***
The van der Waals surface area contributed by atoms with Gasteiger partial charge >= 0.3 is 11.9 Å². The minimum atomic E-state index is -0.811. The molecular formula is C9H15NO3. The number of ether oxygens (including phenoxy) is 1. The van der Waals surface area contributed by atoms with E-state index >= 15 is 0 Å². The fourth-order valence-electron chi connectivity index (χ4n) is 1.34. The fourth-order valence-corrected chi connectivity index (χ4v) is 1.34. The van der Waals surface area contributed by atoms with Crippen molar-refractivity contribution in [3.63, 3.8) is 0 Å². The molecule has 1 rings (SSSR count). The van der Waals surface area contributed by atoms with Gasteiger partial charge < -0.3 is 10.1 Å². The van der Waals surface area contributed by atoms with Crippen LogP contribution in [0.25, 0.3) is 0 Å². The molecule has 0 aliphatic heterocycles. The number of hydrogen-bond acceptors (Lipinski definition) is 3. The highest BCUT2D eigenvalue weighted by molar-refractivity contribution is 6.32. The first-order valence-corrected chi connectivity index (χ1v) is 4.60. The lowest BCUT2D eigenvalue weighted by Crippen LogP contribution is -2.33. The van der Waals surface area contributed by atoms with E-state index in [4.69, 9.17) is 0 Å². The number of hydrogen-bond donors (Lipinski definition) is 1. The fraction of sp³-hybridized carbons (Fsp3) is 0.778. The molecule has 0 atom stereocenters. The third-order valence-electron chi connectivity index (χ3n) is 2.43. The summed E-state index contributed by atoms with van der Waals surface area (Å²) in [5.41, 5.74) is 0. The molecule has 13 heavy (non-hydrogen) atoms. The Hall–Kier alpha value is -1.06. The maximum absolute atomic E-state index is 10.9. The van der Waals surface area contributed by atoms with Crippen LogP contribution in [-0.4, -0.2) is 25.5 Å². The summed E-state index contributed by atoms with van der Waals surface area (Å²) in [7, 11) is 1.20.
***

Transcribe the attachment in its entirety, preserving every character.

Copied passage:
The van der Waals surface area contributed by atoms with Gasteiger partial charge >= 0.3 is 11.9 Å². The minimum atomic E-state index is -0.811. The molecular formula is C9H15NO3. The number of ether oxygens (including phenoxy) is 1. The van der Waals surface area contributed by atoms with E-state index >= 15 is 0 Å². The fourth-order valence-electron chi connectivity index (χ4n) is 1.34. The fourth-order valence-corrected chi connectivity index (χ4v) is 1.34. The van der Waals surface area contributed by atoms with Crippen molar-refractivity contribution in [3.63, 3.8) is 0 Å². The molecule has 1 rings (SSSR count). The van der Waals surface area contributed by atoms with Gasteiger partial charge < -0.3 is 10.1 Å². The van der Waals surface area contributed by atoms with Crippen LogP contribution in [0.25, 0.3) is 0 Å². The molecule has 0 aliphatic heterocycles. The number of hydrogen-bond acceptors (Lipinski definition) is 3. The highest BCUT2D eigenvalue weighted by molar-refractivity contribution is 6.32. The first-order valence-corrected chi connectivity index (χ1v) is 4.60. The lowest BCUT2D eigenvalue weighted by Crippen LogP contribution is -2.33. The van der Waals surface area contributed by atoms with E-state index in [4.69, 9.17) is 0 Å². The number of hydrogen-bond donors (Lipinski definition) is 1. The fraction of sp³-hybridized carbons (Fsp3) is 0.778. The molecule has 0 atom stereocenters. The third-order valence-electron chi connectivity index (χ3n) is 2.43. The summed E-state index contributed by atoms with van der Waals surface area (Å²) in [5.41, 5.74) is 0. The molecule has 13 heavy (non-hydrogen) atoms. The Hall–Kier alpha value is -1.06. The maximum absolute atomic E-state index is 10.9. The van der Waals surface area contributed by atoms with Crippen LogP contribution in [-0.4, -0.2) is 25.5 Å². The summed E-state index contributed by atoms with van der Waals surface area (Å²) in [7, 11) is 1.20.